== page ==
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Make women comfortable discussing the menopause, NHS England trying to 'spin NHS out of crisis' and 'discriminatory' lack of mental health beds

A round-up of the morning’s health news headlines

Workplaces should create an environment where women can talk comfortably about the menopause, the UK’s chief medical officer Professor Dame Sally Davies has said.

The Telegraph reports Professor Davies has tasked the Faculty of Occupational Medicine with producing guidelines for employers on supporting women though the menopause.

It adds that a more open environment could cut the number of sick days taken as a result of menopause symptoms, Prof. Davies said: ‘It is inexcusable that women who are experiencing menopausal symptoms should feel unable to discuss how they are feeling at work.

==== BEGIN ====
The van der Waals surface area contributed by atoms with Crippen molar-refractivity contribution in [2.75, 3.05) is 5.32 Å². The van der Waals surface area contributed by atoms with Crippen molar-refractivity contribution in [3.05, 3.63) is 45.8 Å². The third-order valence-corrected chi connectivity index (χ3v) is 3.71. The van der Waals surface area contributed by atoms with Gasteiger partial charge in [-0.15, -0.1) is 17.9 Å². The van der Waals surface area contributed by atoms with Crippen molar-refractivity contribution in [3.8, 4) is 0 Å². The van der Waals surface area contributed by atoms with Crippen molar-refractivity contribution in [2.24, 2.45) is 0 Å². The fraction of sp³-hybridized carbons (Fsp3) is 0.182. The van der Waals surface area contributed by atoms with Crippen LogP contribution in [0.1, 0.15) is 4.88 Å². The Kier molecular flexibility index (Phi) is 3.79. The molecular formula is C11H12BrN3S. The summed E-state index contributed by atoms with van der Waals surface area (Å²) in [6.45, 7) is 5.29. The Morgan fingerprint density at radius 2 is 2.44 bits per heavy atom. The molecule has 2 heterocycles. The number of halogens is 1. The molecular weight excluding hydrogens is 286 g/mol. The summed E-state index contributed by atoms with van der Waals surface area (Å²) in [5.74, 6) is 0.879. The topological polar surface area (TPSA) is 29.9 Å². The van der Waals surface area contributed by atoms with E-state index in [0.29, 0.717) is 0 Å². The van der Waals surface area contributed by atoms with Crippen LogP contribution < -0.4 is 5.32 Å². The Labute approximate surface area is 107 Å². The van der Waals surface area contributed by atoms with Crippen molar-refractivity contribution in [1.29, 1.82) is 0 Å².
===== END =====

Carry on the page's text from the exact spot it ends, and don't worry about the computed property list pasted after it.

NHS England chiefs have been accused of trying to ‘spin the health service out of crisis’ by raising the bar for major incidents to be declared, and delaying the publication of waiting time figures.

The Times reports that last week the NHS announced it would cut the number of weekly performance indicators it uses, removing A&E waiting times, and ambulance delays.

It will also reclassify ‘major incident’ to only apply when another organisation needs to be drafted in to support a hospital, such as in a fire, flood or disease outbreak, the new term is ‘internal significant incident’ .

And finally, the scarcity of local beds for mental health patients is indicative of the ‘discrimination at the heart of the NHS’ according to former care minister Norman Lamb.

The Guardian reports that Lamb, who served in the previous coalition government, blasted statistics that show 2,000 people a month with mental health illnesses in England are being sent miles from home for treatment.

Health and Social Care Information Centre figures show 500 patients end up as inpatients more than 30 miles from home, despite the distress and increased risk of suicide that can be caused by such a move.

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